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Richard Looks to Bounce Back in Sophomore SeasonĀ 


By Jeremy Houghtaling

Tanner Richard doesn’t fit easily into a single category.

The Crunch forward, a top point producer in junior, turned into a grinder during his rookie campaign with Syracuse last season. With more opportunity on a scoring line this year, Richard has a shootout winner and six points — four of which came in the last three games — and 32 penalty minutes in his first 13 games this season.

Richard is hoping his versatility makes him a mainstay in the Crunch lineup — no matter what line he’s assigned.

“That’s what I was drafted as, a point producer,” the 21-year-old center said. “My numbers were nowhere near where they needed to be and where I wanted them to be last year, so that was frustrating. I’m just hoping I can produce and provide secondary scoring for the team and contribute that way. At the same time, be gritty in front of the net and stand up for teammates.”

Born in Markham, Ontario and raised in Jona, Switzerland, Richard netted 11 goals and 51 assists in 52 regular season games in his final season with the Guelph Storm of the Ontario Hockey League in 2012-13, and after a brief postseason run, joined the Crunch for eight games.

But in his rookie season, Richard — lower on the depth chart than centers like Vladislav Namestnikov and Cedric Paquette — spent most of the year on a checking line.

“Last year, there wasn’t room for me in those lines,” Richard said. “So I had to find a different role. That was fourth line, trying to provide energy for the team.”

Richard finished with two goals, 15 assists, and 95 penalty minutes over 65 games with Syracuse, who finished last place in the East Division. But the Tampa Bay Lightning's 2012 third rounder is trying to put last season behind him and is focused on the future.

“It’s a huge year for me,” Richard said. “I’m looking to bounce back. I had a pretty disappointing season last year — not just as the team, but myself as well — and I’m just really looking to bounce back.”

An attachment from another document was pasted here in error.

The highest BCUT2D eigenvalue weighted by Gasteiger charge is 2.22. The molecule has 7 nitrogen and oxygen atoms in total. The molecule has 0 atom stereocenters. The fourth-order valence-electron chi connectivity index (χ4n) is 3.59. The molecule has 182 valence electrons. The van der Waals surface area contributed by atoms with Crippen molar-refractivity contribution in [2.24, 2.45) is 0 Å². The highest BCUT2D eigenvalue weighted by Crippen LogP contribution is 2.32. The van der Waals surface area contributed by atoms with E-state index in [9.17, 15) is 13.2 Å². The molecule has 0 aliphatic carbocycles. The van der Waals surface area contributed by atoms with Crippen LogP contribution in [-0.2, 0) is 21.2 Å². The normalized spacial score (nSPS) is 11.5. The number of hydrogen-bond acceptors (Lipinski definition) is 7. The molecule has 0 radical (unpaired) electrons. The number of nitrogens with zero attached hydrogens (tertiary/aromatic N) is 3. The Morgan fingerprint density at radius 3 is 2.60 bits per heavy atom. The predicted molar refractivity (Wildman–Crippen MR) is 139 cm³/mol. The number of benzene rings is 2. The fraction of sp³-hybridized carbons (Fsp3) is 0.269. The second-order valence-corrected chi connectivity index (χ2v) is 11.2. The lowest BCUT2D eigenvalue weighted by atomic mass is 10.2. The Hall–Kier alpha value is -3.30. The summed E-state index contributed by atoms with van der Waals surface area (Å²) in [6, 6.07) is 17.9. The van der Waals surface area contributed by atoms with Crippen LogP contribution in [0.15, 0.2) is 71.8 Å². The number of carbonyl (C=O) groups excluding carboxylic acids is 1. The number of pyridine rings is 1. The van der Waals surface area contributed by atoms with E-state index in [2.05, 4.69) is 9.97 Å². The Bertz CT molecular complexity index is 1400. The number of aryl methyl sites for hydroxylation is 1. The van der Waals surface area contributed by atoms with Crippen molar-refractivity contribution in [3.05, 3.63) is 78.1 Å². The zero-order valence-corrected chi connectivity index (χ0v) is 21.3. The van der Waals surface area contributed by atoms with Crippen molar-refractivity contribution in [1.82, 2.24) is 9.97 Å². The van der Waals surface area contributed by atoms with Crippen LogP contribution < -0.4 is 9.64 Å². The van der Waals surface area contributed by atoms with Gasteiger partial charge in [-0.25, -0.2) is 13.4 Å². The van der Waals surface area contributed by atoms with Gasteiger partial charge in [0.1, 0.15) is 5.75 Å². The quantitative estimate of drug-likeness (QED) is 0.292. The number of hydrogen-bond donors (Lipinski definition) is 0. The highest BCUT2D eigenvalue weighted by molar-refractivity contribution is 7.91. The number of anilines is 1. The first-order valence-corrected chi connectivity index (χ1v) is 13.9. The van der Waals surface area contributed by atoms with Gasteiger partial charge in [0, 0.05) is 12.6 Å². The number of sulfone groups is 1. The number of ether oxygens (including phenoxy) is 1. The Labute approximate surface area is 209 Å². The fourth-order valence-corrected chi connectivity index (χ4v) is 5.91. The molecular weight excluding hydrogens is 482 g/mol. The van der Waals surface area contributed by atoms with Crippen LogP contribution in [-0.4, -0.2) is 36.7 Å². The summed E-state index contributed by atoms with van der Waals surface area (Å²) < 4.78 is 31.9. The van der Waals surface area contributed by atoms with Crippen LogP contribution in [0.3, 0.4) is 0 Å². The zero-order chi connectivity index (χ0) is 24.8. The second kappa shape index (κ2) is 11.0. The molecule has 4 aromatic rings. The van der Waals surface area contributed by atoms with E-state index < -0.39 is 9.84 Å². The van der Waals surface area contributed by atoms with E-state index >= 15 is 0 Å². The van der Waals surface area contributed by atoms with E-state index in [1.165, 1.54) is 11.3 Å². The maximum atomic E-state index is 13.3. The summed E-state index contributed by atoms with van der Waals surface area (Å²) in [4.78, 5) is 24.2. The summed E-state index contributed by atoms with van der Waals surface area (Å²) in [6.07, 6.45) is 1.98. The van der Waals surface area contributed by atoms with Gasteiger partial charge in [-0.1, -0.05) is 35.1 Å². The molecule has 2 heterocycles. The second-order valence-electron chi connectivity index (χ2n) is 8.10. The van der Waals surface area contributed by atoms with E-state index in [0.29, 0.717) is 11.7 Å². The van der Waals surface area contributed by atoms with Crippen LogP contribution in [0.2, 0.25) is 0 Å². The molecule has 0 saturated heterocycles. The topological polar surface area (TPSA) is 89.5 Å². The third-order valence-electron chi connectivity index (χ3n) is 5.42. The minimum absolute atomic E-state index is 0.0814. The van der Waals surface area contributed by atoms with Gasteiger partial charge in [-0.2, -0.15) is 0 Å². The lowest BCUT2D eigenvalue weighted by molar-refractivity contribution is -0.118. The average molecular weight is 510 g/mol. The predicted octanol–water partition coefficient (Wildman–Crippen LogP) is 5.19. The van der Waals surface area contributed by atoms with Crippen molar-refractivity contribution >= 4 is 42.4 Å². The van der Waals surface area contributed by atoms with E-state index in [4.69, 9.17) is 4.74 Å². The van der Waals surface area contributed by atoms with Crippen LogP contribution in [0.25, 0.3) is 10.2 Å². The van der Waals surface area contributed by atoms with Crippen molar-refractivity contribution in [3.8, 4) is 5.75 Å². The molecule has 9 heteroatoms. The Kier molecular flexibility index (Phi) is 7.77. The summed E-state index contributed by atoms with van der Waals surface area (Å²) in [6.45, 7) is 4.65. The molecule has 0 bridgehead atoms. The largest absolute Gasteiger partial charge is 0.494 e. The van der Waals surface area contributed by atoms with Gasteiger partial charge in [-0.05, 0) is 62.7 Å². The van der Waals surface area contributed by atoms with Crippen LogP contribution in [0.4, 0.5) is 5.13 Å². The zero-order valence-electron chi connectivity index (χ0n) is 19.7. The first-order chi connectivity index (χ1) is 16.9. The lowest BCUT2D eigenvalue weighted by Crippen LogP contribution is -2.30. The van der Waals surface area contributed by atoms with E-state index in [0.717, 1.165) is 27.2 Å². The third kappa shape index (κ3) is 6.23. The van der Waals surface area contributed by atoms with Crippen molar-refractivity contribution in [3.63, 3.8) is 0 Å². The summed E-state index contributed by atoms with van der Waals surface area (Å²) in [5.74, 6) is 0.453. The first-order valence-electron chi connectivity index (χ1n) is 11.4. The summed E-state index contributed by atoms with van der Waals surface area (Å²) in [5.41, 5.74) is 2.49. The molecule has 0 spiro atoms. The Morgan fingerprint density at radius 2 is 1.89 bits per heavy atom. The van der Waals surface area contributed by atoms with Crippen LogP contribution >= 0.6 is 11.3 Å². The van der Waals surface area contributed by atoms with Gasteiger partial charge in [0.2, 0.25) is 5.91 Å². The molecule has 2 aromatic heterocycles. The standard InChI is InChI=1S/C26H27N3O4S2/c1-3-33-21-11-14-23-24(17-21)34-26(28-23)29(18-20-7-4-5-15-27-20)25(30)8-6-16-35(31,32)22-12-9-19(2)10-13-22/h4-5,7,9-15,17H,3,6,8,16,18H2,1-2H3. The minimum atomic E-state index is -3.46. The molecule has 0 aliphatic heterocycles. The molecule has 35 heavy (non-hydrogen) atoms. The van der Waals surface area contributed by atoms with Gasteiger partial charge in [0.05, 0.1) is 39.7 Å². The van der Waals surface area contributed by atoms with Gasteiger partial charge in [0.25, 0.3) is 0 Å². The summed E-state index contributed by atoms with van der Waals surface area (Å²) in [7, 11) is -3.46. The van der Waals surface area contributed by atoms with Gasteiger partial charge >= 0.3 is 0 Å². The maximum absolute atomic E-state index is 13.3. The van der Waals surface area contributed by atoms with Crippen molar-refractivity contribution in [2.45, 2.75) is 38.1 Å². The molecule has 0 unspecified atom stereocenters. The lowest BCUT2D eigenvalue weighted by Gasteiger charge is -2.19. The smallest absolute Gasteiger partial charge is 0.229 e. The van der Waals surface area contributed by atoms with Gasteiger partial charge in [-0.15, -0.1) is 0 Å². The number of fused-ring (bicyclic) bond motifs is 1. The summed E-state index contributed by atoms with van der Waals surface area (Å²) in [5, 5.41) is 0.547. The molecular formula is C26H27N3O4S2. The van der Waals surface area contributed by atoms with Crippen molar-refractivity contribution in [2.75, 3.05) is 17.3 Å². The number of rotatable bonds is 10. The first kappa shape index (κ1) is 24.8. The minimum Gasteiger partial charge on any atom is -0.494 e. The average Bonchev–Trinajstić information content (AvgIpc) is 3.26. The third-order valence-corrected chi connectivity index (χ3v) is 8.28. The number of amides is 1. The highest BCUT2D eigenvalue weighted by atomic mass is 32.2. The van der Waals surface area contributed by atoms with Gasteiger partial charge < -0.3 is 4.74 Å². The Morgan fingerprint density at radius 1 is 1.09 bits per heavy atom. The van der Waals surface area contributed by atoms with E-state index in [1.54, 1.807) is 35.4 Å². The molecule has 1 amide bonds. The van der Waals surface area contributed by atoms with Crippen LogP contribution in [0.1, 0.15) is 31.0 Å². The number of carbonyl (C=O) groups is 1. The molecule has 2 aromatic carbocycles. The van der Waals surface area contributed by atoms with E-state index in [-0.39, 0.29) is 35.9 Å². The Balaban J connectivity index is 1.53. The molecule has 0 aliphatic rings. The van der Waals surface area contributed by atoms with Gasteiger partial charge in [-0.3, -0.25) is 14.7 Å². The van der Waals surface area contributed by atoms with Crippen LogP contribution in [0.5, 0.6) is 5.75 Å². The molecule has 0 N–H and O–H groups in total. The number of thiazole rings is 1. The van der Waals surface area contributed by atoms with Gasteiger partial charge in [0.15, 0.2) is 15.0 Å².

After taking what was said in the exit meeting with the Lightning management to heart, Richard — listed at 6-foot, 189 pounds — worked on getting stronger and faster in the offseason.

“I was losing a lot of battles last year because guys were stronger and heavier, and they’d push me around in the corner. It was frustrating to get bounced off the puck so much, so I’m working on protecting the puck,” said Richard, who gained about 10 pounds over the summer. “All summer I was working on my legs — leg strength so I can get faster, but also so I have a good base so I’m not knocked off the puck so easy.”

For Crunch head coach Rob Zettler, Richard has taken big strides since last year. And with Namestnikov and Paquette called up to the Tampa Bay Lightning, Richard slots in on a scoring line.

“Tanner’s ice time last year was somewhat limited,” Zettler said. “He had opportunities at times, but he was a little bit young and not all-in-all strong enough to really make it happen at this level. This summer he got stronger, and realized what it took to have success in this league.”

Richard has found chemistry on a line with speedy winger Yanni Gourde and physical forward Philippe Paradis. He assisted on both of Gourde’s goals against Norfolk Saturday, added two tallies of his own Sunday in Wilkes-Barre/Scranton and netted the game-winner in the shootout against Albany Wednesday.

While crashing the net has him on a path to easily surpass his rookie point total, it has also agitated the opposition. Richard has engaged in four fights in 13 games, one more than his season total from last year according to hockeyfights.com.

“I think a lot of it has to do with I’m going to the net more this year,” Richard said. “That’s why I’ve also scored, they’ve all been right around the net. When you’re around the net, there’s always battles starting up with little cross checks trying to fight for positioning in front. Some guys don’t like it, and you just have to answer the bell there.”

Zettler said Richard’s willingness to stick up for teammates, like when he dropped the gloves with Binghamton’s David Dziurzynski after a dirty hit on defenseman Joey Mormina in October, shows he has a team-first attitude.

“Teammates see that, I see that,” Zettler said. “That’s a big deal. He wants to do what’s right for the team.”

With more experience and a better opportunity, more is expected out of Richard in his sophomore season.

“I think we’re putting him in better areas to succeed,” Zettler said. “He’s shown a lot more determination and a lot more grit.”